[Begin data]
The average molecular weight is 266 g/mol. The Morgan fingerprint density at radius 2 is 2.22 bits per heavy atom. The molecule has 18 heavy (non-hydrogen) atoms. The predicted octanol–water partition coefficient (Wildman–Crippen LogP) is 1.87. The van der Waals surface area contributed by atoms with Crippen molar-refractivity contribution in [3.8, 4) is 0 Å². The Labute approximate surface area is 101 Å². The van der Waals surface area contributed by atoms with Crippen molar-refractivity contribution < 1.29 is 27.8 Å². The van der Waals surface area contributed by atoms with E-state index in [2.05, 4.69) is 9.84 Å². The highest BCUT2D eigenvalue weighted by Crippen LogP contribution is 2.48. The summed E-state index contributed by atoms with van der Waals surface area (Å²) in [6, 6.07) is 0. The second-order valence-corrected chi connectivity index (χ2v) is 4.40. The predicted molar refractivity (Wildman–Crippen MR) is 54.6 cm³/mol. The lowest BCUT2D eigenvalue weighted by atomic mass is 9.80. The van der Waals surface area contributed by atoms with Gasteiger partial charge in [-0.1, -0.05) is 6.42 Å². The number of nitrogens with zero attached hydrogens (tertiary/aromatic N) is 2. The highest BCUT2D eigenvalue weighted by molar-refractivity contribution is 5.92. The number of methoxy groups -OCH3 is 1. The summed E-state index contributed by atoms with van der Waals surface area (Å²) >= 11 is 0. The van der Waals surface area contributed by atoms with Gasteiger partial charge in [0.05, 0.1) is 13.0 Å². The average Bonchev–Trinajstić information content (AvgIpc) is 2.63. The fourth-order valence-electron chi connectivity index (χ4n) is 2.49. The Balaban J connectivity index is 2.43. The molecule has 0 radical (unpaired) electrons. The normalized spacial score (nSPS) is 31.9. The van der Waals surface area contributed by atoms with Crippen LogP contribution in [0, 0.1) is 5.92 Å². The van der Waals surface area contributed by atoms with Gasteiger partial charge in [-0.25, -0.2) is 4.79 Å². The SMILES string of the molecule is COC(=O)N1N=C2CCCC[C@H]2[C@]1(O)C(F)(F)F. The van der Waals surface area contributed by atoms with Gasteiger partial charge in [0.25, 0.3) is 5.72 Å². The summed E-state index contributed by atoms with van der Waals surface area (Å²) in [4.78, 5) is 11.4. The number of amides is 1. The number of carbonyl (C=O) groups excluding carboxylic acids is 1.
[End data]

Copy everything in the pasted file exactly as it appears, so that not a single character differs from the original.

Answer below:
The average molecular weight is 266 g/mol. The Morgan fingerprint density at radius 2 is 2.22 bits per heavy atom. The molecule has 18 heavy (non-hydrogen) atoms. The predicted octanol–water partition coefficient (Wildman–Crippen LogP) is 1.87. The van der Waals surface area contributed by atoms with Crippen molar-refractivity contribution in [3.8, 4) is 0 Å². The Labute approximate surface area is 101 Å². The van der Waals surface area contributed by atoms with Crippen molar-refractivity contribution < 1.29 is 27.8 Å². The van der Waals surface area contributed by atoms with E-state index in [2.05, 4.69) is 9.84 Å². The highest BCUT2D eigenvalue weighted by Crippen LogP contribution is 2.48. The summed E-state index contributed by atoms with van der Waals surface area (Å²) in [6, 6.07) is 0. The second-order valence-corrected chi connectivity index (χ2v) is 4.40. The predicted molar refractivity (Wildman–Crippen MR) is 54.6 cm³/mol. The lowest BCUT2D eigenvalue weighted by atomic mass is 9.80. The van der Waals surface area contributed by atoms with Gasteiger partial charge in [-0.1, -0.05) is 6.42 Å². The number of nitrogens with zero attached hydrogens (tertiary/aromatic N) is 2. The highest BCUT2D eigenvalue weighted by molar-refractivity contribution is 5.92. The number of methoxy groups -OCH3 is 1. The summed E-state index contributed by atoms with van der Waals surface area (Å²) >= 11 is 0. The van der Waals surface area contributed by atoms with Gasteiger partial charge in [0.05, 0.1) is 13.0 Å². The average Bonchev–Trinajstić information content (AvgIpc) is 2.63. The fourth-order valence-electron chi connectivity index (χ4n) is 2.49. The Balaban J connectivity index is 2.43. The molecule has 0 radical (unpaired) electrons. The normalized spacial score (nSPS) is 31.9. The van der Waals surface area contributed by atoms with Crippen LogP contribution in [0, 0.1) is 5.92 Å². The van der Waals surface area contributed by atoms with Gasteiger partial charge in [-0.25, -0.2) is 4.79 Å². The SMILES string of the molecule is COC(=O)N1N=C2CCCC[C@H]2[C@]1(O)C(F)(F)F. The van der Waals surface area contributed by atoms with Gasteiger partial charge in [0.25, 0.3) is 5.72 Å². The summed E-state index contributed by atoms with van der Waals surface area (Å²) in [4.78, 5) is 11.4. The number of amides is 1. The number of carbonyl (C=O) groups excluding carboxylic acids is 1.